You already know the obvious stuff pack your dog's favorite toys, food and an old towel to clean dirty paws when you hit the road together. But here are a few tips you may...
You already know the obvious stuff pack your dog’s favorite toys, food and an old towel to clean dirty paws when you hit the road together. But here are a few tips you may not have thought of:
Anticipate the possibility that your dog may get lost and bring along a photo. Attach to the dog’s collar the name and address of your lodging; some hotels provide tags, or you can make an ID at many pet shops. Or simply staple a hotel matchbook cover to your dog’s collar.
Pack a flashlight for nighttime nature calls.
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Bring your vet’s after-hours number and your dog’s vaccination records.
Put a “Do Not Disturb” sign on your hotel door when you’re out of the room to prevent your pet from possibly escaping if a housekeeper enters or from attacking the unsuspecting employee.
Reduce the threat of car sickness by feeding your dog a few hours before traveling.
If your dog has a sensitive stomach, fill water bottles with the tap water your pet usually drinks.
A resealable bag serves as a handy disposable drinking vessel on the road.
Protect your pup when the car is moving, either by keeping the dog in a cage or buying a seatbelt restraint made especially for dogs (cages are preferred as the safest method, and there is some controversy about whether seat restraints are safe and effective).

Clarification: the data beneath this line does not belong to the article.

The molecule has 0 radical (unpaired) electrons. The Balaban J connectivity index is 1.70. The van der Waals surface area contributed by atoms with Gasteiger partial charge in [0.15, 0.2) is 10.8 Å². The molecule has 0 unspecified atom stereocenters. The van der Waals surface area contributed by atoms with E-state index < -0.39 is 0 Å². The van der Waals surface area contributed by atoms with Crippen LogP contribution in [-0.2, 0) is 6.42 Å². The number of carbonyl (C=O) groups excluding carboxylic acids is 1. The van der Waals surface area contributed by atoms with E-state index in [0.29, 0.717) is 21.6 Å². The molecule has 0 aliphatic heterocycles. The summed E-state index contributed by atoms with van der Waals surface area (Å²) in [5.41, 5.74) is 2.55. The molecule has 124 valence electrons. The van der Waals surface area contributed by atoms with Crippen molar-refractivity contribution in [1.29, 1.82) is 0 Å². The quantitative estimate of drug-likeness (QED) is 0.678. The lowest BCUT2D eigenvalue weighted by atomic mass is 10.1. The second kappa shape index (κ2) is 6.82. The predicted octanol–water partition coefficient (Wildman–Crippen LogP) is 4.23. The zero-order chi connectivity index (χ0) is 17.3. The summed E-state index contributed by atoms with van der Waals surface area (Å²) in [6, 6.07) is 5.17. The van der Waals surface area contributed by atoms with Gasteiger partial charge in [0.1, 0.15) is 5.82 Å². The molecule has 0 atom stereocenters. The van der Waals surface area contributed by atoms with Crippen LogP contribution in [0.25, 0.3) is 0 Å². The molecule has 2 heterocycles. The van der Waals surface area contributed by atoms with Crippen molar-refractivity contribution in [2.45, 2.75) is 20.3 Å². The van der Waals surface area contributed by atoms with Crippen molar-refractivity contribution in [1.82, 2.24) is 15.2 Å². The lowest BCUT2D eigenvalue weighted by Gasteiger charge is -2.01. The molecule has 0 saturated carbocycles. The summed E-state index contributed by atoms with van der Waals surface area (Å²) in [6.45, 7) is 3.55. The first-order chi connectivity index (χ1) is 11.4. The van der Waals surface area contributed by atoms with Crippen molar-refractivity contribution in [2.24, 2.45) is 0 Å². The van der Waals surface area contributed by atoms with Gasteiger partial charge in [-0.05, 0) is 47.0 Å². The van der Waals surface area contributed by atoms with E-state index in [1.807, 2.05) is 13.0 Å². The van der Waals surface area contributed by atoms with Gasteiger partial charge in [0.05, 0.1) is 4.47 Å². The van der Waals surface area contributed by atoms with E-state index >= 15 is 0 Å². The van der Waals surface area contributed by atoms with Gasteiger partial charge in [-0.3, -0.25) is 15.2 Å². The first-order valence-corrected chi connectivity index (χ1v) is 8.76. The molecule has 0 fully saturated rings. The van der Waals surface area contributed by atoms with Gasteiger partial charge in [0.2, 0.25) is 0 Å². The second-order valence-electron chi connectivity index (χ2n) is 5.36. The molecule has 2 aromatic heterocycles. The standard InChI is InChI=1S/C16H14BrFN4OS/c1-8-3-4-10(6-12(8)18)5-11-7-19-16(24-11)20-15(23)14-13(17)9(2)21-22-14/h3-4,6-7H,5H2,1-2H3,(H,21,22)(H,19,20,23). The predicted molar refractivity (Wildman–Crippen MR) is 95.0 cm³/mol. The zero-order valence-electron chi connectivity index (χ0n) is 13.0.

Most dogs love sticking their heads out of the car window. However, the American Society for the Prevention of Cruelty to Animals warns that this puts the animals in danger of being hit by debris or getting inner ear damage and lung infections.
Policies change, so check your hotel’s rules when making reservations, and again before leaving home. Some hotels have weight restrictions some Four Seasons, for example, limit pets to a mere 15 pounds. So be specific, as in: “Will you allow a 180-pound mastiff?” You might want to ask by e-mail so you’ll have a record of the response.
Plan activities before leaving home and accept that you’re exchanging canine companionship for personal freedom. If you don’t intend to spend much of the trip with your dog, leave your four-footed pal at home.
The Washington Post